Some of the more common herbs that can be grown at home and used fresh are: parsley, basil, thyme, oregano, rosemary, dill, cilantro, garlic, marjoram, mint, lemon balm, chives, and many more that I won’t have time to list or write about. The great thing about these is that they can all be grown in containers in the house and most can be used fresh, as needed. Some, like garlic, rosemary and chives, require a larger pot but they will all grow well. For the most part, I would recommend no less than an eight inch pot for any of these herbs. If you want to keep them for long periods, an even larger pot may be necessary. As you harvest the leaves, the plant will grow more and will keep growing. My basil is on its third harvest and is still growing.

Rosemary is a good example. A large tree pot would work best here because rosemary can easily reach four feet in height and two feet in diameter. If you grow rosemary, you’re probably best putting it on a dolly so you can move the pot around easier. This is one of the herbs that also has some medicinal properties. It is believed that rosemary helps with memory. Most often, though, these properties are delivered through the use of the essential oil. Rosemary is a Mediterranean plant so it can’t survive our winters. It’ll have to be inside during cold weather. Last year I tried to grow it in the greenhouse without additional heating and it did survive until about March, Then the cold hit hard and it was done. It has a strong pine-lemon flavor so use it sparingly. It goes well with pasta dishes, lamb, pork, garlic and olive oil.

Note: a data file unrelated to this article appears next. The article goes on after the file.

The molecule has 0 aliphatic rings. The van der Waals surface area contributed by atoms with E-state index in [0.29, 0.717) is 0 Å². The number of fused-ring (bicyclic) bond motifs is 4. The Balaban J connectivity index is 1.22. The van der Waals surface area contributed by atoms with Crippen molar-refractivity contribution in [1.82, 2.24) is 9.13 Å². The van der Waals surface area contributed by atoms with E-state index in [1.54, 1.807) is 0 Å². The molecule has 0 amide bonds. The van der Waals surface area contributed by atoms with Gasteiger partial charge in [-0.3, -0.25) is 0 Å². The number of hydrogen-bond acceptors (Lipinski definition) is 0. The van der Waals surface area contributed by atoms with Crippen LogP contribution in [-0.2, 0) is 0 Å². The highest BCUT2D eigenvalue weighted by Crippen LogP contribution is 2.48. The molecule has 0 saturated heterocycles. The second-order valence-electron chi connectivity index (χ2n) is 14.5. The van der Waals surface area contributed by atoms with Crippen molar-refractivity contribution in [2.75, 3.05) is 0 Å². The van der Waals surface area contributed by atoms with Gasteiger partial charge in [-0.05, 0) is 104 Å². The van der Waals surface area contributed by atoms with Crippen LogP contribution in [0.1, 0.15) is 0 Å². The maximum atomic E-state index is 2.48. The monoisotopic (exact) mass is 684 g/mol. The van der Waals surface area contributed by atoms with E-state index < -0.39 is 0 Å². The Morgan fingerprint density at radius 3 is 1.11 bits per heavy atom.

Mint is another plant that grows well indoors. The leaves can be used whole or chopped to flavor drinks, in vegetables, or infused to add a light minty flavoring to desserts. Mint is a plant that will grow back from the roots. In fact, outside it will survive our winters but can also become a weed since it tends to take over wherever it’s planted.